The Biden White House has not expressed any dissatisfaction with the Pentagon’s use of the “self-defense” exception to justify the practice of providing essentially close air support to partner forces that go on missions and then get into trouble, even if no Americans are present. And in danger.
The domestic legal basis for airstrikes in both Somalia and Afghanistan is the 2001 Act of War, otherwise known as the Authorization for the Use of Military Force, or AUMF. in 2016 Youth added to the war By considering it a force linked to the base.
At Tuesday’s opening hearing, Foreign Relations Committee Chairman Bob Menendez, D-N.J., noted that he voted for the 2001 law after the September 11 attacks, and said, “We could never have imagined it being used as a justification” for strikes. air force in Somalia or against groups that did not exist at that time.”
The 2001 Act of War is loosely worded and does not contain geographic boundaries. But efforts in Congress to modernize it have faltered for years amid sharp disagreements over how to replace it. Some lawmakers were unwilling to vote on anything that would reduce the government’s power to fight Islamist groups, while others were unwilling to vote for anything that could be construed as entrenching “eternal war” or could serve as a blank check.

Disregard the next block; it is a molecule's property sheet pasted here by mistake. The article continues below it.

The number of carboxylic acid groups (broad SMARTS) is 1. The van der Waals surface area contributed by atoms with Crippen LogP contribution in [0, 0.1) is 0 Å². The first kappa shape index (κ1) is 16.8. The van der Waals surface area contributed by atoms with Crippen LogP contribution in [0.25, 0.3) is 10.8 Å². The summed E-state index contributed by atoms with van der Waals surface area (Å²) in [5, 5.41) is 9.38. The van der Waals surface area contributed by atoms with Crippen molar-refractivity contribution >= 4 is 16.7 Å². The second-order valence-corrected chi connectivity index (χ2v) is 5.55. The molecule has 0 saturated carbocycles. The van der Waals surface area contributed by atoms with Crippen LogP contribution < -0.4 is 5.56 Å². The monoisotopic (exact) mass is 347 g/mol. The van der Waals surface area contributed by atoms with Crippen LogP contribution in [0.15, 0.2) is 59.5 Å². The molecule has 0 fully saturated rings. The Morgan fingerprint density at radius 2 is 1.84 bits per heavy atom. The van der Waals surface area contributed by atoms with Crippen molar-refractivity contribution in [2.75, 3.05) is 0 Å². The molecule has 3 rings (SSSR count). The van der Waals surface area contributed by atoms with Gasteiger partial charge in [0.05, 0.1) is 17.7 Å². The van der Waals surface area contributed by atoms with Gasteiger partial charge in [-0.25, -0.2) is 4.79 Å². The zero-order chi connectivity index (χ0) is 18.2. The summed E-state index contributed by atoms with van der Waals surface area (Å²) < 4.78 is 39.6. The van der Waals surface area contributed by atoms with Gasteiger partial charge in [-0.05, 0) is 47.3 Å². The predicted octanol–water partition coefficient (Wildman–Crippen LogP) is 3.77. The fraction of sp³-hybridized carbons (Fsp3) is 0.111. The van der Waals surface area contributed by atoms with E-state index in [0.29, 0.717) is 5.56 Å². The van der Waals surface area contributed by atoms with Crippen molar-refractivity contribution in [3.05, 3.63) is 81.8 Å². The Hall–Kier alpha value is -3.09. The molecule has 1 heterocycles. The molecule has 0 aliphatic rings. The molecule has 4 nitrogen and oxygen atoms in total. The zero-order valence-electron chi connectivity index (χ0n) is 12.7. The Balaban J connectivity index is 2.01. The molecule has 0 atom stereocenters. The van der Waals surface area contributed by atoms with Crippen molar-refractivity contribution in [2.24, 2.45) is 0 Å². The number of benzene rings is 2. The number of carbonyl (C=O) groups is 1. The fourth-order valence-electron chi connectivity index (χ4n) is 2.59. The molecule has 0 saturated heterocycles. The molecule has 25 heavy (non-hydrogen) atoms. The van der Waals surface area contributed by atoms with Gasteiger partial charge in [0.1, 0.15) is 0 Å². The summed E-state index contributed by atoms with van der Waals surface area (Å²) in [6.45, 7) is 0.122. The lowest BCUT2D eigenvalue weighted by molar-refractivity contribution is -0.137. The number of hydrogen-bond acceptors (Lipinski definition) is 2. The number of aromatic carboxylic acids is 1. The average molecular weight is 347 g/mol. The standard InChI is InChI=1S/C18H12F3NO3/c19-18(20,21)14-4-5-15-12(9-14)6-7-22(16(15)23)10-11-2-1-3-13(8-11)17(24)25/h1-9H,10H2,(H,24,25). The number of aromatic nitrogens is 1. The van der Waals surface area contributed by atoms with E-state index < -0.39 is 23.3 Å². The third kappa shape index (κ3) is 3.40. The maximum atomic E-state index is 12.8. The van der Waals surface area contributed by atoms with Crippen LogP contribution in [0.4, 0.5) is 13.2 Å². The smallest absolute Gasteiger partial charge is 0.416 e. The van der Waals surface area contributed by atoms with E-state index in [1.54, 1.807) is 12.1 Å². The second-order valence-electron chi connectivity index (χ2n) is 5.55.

Against this backdrop, Senator Mitt Romney, Republican of Utah, has expressed doubts that any new anti-terror law will pass Congress. Several Republican senators expressed skepticism about repealing the 2002 Iraq War, noting that it might signal weakness in the Middle East, including Iran.
While the 1991 Act of War is long considered obsolete, the executive branch has in recent years cited the 2002 Act of War as an allegedly consistent congressional mandate to conduct very different combat operations in the Middle East than fighting Saddam: the Obama administration He was martyred in 2014. When I started bombing ISIS and the Trump administration He was martyred in 2020 When I killed the most important Iranian general, Major General Qassem Soleimani.
Both claims are disputed. But Caroline Krass, the Pentagon’s general counsel, noted that in both cases, the executive branch portrayed the 2002 law as merely providing additional — and not necessary — domestic legal authorization for those military operations.